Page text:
Vasudeva, the enlightened ferryman, is the guide who finally leads Siddhartha to enlightenment. Siddhartha first meets Vasudeva after leaving Gotama and Govinda and immediately notices Vasudeva’s serenity. Although Vasudeva lives within this world, his presence seems to transcend it, and all who meet him feel his divine, enlightened energy. He does not boast about his power or wisdom but simply credits all knowledge he has to the river. His primary action, other than ferrying passengers across the river, seems to be listening to whatever wisdom the river imparts to him. He is such a powerful figure that when a desperate, suicidal Siddhartha, convinced he’ll never reach enlightenment, encounters Vasudeva a second time, he asks to become Vasudeva’s apprentice. In a way, Siddhartha relies on Vasudeva to save his life.
Vasudeva does not teach Siddhartha a complicated philosophical belief system, only that he should learn from the river and allow it to explain its wisdom. Throughout Siddhartha’s spiritual progression, Vasudeva keeps him moving in the right direction by prompting him to listen to the river whenever he has questions or doubts. In a bittersweet ending to their time together, Siddhartha’s achievement of Nirvana coincides with the end of Vasudeva’s time on the river and on earth. Vasudeva, who has literally and figuratively ferried Siddhartha to enlightenment, can now leave the earth, with Siddhartha taking over as ferryman. Vasudeva will live on in Siddhartha’s own enlightenment and teachings.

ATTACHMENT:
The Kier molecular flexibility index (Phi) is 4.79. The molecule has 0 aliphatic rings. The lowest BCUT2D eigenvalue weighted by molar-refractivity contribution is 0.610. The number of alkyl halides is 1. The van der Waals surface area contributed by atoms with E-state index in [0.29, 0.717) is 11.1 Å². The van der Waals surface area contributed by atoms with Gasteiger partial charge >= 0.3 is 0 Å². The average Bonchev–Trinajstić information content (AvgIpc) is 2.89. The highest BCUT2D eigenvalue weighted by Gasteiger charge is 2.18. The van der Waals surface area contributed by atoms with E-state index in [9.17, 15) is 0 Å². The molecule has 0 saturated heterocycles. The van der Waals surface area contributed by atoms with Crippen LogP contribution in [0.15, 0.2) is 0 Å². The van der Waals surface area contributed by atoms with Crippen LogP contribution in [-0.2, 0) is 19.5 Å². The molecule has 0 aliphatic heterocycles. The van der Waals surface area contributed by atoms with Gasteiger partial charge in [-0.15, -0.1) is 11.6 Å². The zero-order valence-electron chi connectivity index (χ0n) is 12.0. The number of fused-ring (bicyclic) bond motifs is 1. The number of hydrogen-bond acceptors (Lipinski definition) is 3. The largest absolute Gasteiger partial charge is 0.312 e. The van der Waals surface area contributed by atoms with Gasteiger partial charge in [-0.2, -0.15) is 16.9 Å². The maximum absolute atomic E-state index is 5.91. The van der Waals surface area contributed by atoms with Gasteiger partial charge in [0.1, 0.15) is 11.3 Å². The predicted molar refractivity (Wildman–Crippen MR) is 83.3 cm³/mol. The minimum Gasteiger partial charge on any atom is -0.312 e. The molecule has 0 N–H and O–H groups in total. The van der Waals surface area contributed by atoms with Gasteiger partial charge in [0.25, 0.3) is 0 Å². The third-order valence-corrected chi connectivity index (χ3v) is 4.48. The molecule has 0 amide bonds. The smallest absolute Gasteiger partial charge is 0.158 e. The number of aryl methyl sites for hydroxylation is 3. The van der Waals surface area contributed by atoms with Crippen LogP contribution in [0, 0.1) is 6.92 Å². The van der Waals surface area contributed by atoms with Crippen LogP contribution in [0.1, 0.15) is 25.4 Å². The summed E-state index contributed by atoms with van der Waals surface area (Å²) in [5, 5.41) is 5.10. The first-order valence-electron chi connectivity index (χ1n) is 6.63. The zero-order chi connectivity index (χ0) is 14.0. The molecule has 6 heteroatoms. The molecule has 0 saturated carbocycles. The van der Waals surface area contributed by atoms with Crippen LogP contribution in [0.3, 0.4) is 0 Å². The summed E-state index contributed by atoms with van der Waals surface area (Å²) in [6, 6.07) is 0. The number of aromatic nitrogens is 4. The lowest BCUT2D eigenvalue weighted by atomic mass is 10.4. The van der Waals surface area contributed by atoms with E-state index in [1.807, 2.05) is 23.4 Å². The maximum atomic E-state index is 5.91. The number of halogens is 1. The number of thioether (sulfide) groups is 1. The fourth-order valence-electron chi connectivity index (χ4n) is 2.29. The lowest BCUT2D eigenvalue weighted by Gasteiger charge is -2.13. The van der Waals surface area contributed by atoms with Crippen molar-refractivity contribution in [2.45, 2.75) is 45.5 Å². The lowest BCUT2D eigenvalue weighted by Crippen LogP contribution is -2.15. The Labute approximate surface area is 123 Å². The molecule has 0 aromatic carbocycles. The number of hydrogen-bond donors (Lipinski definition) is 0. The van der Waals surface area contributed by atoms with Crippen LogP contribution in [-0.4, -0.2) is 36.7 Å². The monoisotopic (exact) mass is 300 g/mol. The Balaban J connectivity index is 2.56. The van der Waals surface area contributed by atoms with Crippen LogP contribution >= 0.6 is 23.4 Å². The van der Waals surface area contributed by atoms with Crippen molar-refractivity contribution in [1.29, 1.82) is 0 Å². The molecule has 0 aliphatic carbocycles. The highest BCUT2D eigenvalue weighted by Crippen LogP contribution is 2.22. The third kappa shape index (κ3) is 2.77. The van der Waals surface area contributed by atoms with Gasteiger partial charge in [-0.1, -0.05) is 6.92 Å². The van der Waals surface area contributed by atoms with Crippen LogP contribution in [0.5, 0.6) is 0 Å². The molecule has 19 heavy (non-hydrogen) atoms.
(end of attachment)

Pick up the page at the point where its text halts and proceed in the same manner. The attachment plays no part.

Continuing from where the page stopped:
Vasudeva is a name for Krishna, an incarnation of Vishnu, one of the powerful gods in a Hindu trinity, and means “he who lives in all thoughts, and who lives in all people.” He is the most godlike figure within the book, yet he acts with surprising humility.
Siddhartha dreamed the bird died in the cage, which symbolizes what will happen to him if he continues his path of samsara. When he leaves, a real bird is released by Kamala. Therefore, the bird represents Siddhartha leaving the prison of samsara and chosing a life outside of the cage, rather than a life of pleasure and comfort inside the cage.